Semjon discovered bleached beeswax as a working material during a study visit to New York from 1991-1994, funded by the Evangelisches Studienwerk Haus Villigst e.V. Semjon originally wanted to apply for an assistantship to the American painter Jasper Johns, whom he greatly admired, but things turned out differently. Semjon discovered ingot bleached beeswax at Pearl Paint, the large multi-story art supply store on Canal Street, and bought several of them. At the same time, he hadn't thrown away the first emptied half-gallon milk container with the gable, because the shape he was familiar with from Berlin suddenly had a completely different, much more graphic design. (Only in Berlin was the 2l milk package available. This was introduced by the US troops during their presence. Today the ½ gallon container doesn’t exist in Berlin anymore.

The Semjon so impressive encaustic painting, which he valued with Jasper Johns and also with his first teacher Martin Assig, but already knew through his studies of classical archeology from the mummy portraits from Egypt in Roman times, inspired him to experiments. Medardo Rosso, who has only been seen as equal to Auguste Rodin in the last few decades (but in Semjon's opinion, is even more interesting and innovative), he met on his first day at the Institute for Art Research at the Technical University in Berlin in April 1984. In the institute's library there was a catalog brochure on Medardo Rosso from the 1920s on the large table covered with linoleum. It was Semjon's initiation for his main artistic material, yet to be discovered.

The first »Product Sculpture« was created the afternoon after the wax bars were bought and on the following day, and since then has generated an abundance of other work groups that use wax - mostly as the main material. The artistic principle of »Unity in Difference« was born. The various states of aggregation and the technical processing options derived from them (liquid with a brush, soft with a spatula and hard with a carving knife) result in a cosmos of formal and content-related groups of works.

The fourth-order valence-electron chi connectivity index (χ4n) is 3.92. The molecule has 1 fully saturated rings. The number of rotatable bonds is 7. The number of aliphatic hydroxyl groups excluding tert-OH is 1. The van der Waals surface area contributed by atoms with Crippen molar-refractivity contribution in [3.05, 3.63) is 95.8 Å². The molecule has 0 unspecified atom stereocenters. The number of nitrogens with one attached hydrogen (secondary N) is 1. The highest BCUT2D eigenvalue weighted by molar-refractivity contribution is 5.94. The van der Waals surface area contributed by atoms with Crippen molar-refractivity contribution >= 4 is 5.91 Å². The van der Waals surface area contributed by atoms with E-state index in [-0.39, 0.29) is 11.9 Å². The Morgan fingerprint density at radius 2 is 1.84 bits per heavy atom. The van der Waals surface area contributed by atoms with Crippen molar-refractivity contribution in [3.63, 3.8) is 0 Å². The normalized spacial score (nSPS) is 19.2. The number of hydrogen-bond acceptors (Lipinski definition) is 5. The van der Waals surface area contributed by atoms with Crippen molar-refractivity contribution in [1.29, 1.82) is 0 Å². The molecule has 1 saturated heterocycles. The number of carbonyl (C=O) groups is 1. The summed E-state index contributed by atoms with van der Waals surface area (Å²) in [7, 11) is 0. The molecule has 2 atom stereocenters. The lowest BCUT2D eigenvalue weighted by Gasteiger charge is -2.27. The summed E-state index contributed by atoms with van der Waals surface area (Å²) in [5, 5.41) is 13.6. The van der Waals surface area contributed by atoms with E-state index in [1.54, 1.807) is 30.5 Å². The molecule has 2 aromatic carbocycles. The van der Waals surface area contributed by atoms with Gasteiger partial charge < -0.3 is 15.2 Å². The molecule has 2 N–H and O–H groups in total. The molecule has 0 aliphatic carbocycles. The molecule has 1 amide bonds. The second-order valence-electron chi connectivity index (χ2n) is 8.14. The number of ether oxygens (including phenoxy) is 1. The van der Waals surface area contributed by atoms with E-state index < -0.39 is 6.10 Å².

From the first »Product Sculpture« the »DeliGrocery Project« was born in a very short time, the realization of which Semjon started in several attempts, most recently from 1999-2000 on site. The »Combination Sculptures« »Grocery«and »Countertop Coca Cola« as well as other works are resulting works from this period. In 1996 Semjon was able to realize his first installation sculpture »Kiosk« in Berlin-Zehlendorf. The free-standing kiosk pavilion from the 1950s with its chrome-glass shelving system set up by Semjon and the ensemble of »Product Sculptures« staged in it delighted and irritated Berliners for three months and was a grateful work of art for art critics.